Antoine Mena and Anxiety
By Andrés Isaac Santana
We all agree that painting is an extremely complex universe that often leads to uneasiness and madness, which makes it at the same time a space of fiction and escape that is, to say the least, fascinating, powerfully seductive.
From this tension, born from the constant principles of the constant search for a language of its own and the reactivation of the medium as a discursive support, emerges an unfathomable landscape of poetics determined to certify their worth and their stamp on the contemporary art scene.
It is in that tessitura in which I presume the current work of Cuban artist Antoine Mena is located. His is a visceral exercise of research, approximation and textures. I say textures because if something seduces me about his work is that condition of palimpsest –impossible to ignore– in which the idea of the legible is fervently discussed. That which we can always reorder according to our certificates of truth, certainty, reason and common resources or operations of thought.
The work of this artist, his surfaces seem to tell us, skips that notion of legibility and literality, with the sole purpose of turning painting into an autonomous language that pulses its own words and feelings beyond stylistic presumptions and labels.
Antoine Mena is a fine dirty man. The latter, which in any case is a compliment, means something like that he is a guy who understands painting as a strictly sexual act in which without pain there is no enjoyment, without tension there is no orgasm, without passion there is no transcendence of emotions and affections. I observe with attention and stillness his pieces and I discover the permanence of a subjectivity that is tormented and sharp, dissident and affirmative, fearful and radical. In all of them dwells a dirtiness, as a mixture, orgiastic superimposition and throbbing delirium, which makes them the object of fascination and bewilderment.
I am not even able to define exactly those pieces that I like more than others, since in all of them I notice the syndrome of the disturbing. In all of them, I insist on this idea, the discourse entails a relative autonomy that rivals the very density of the pictorial. The grotesque, the scatological, the perverted, the sublime, the sexual, the gloomy, the disproportionate, the wrathful, the noble and the human, come together in these epic surfaces that create –by force– a kind of subtextuality that provides keys to recognition and generates broad and contradictory impulses of interpretation.
On another occasion I pointed out that Antoine Mena’s painting is organic, corporeal, vaporous, meaty. In its very thickness and density, in its very defiant corporeality inhabit two dimensions that are paradoxical and contradictory: on the one hand, a kind of caducity and decadence that manage the aura of mystery; on the other hand, a kind of exorbitant contemporaneity that makes them potentially attractive.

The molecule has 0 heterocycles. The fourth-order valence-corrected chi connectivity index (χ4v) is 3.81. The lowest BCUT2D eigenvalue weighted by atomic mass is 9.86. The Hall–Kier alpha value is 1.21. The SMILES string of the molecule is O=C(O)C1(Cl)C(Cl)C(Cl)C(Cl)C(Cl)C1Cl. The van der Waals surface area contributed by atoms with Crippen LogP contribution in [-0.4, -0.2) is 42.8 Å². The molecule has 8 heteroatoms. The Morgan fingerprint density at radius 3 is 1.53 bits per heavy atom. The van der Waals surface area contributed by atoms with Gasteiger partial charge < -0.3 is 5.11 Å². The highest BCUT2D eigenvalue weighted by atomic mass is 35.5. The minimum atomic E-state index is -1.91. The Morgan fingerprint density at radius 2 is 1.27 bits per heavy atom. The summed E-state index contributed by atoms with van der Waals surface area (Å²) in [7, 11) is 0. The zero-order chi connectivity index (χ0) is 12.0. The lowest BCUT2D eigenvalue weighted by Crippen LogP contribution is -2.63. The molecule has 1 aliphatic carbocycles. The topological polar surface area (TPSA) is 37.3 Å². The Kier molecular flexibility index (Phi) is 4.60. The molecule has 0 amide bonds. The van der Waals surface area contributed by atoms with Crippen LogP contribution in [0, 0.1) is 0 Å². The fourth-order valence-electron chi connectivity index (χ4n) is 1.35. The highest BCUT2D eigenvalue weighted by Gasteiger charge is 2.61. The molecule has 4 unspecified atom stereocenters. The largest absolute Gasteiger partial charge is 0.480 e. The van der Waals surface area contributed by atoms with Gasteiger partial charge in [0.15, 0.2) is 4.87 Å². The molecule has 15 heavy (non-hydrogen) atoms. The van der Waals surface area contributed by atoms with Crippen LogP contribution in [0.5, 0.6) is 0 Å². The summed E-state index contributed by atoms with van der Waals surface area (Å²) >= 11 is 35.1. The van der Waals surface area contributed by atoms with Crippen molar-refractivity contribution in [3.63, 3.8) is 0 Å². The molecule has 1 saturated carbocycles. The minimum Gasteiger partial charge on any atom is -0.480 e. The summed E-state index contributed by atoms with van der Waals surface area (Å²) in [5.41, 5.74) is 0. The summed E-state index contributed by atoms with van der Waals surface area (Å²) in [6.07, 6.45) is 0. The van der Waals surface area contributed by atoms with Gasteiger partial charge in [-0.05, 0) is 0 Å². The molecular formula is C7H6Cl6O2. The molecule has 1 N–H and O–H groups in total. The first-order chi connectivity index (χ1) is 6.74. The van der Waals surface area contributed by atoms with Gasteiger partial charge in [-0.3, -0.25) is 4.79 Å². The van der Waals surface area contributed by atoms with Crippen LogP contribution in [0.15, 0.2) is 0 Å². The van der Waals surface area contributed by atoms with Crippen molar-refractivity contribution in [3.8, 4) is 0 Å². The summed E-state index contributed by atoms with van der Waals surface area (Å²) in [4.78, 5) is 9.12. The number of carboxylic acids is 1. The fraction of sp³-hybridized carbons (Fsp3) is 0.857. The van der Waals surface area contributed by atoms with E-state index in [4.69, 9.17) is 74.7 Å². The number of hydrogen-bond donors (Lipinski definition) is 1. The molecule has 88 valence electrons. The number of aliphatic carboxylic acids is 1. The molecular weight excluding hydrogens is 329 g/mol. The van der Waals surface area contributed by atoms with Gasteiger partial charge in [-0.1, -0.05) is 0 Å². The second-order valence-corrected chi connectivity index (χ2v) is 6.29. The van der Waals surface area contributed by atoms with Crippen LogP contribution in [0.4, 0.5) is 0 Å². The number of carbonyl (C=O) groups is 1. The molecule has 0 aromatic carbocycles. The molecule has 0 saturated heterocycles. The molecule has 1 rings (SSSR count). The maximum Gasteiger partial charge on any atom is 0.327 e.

It is, in his case, a visuality that operates in the field of a manifest tension: the sublimation of pictorial matter as the maximum expression of enjoyment, on the one hand; on the other, the exorcization of the demons that play in the dark cavities of the abject and the liminal. Perhaps that is why his painting seems to me somewhat fetishistic. There is in it a strange veneration and rejection, pleasure and suffering, surrender and idleness, control and loss, security and misdirection: a self and another that talk to each other all the time, that tell each other and challenge each other.
His procedure erodes the painting, plays with it, practices a gymnastics that takes him to the baroque back and forth, going through a mannerism that is his and no one else’s. In that same erosion, he exercises a sort of erotics of the onslaught in front of each work. He returns again and again, corrects, rehearses, makes mistakes, stains, paints again, throws away, recovers and, finally, the piece is born.
The work we see is born. But that ultimate visuality is the consecration and certification of an arduous process in which anxiety and infinite pleasure for that which is loved are involved.
We know, and those of us who are dedicated to writing know very well, that painting can hardly be expressed in words. However, and in spite of this, we spend our lives managing possible metaphors that are capable of speaking on its behalf. Something that, at the end of the linguistic and literary speculation, ends up becoming a convalescent and flat exercise.
She dissociates herself, emancipates herself, reveals herself from the scriptural tyranny to make her reality an autonomous existence. She, as it happens with the work of this young artist, places us in front of new zones of ignorance and inconsciousness, she warns us of those overflowing mysteries that respond only and only to the infinite power of the exponential subjectivity of a maker.
Whatever the intricate wefts of meaning, the metaphorical architectures and rhizomatic chains hidden in it, it is enough to point out its surfaces to understand, after all, that Antoine Mena’s work is an atypical case, and therefore unique, within the current narratives of Cuban painting.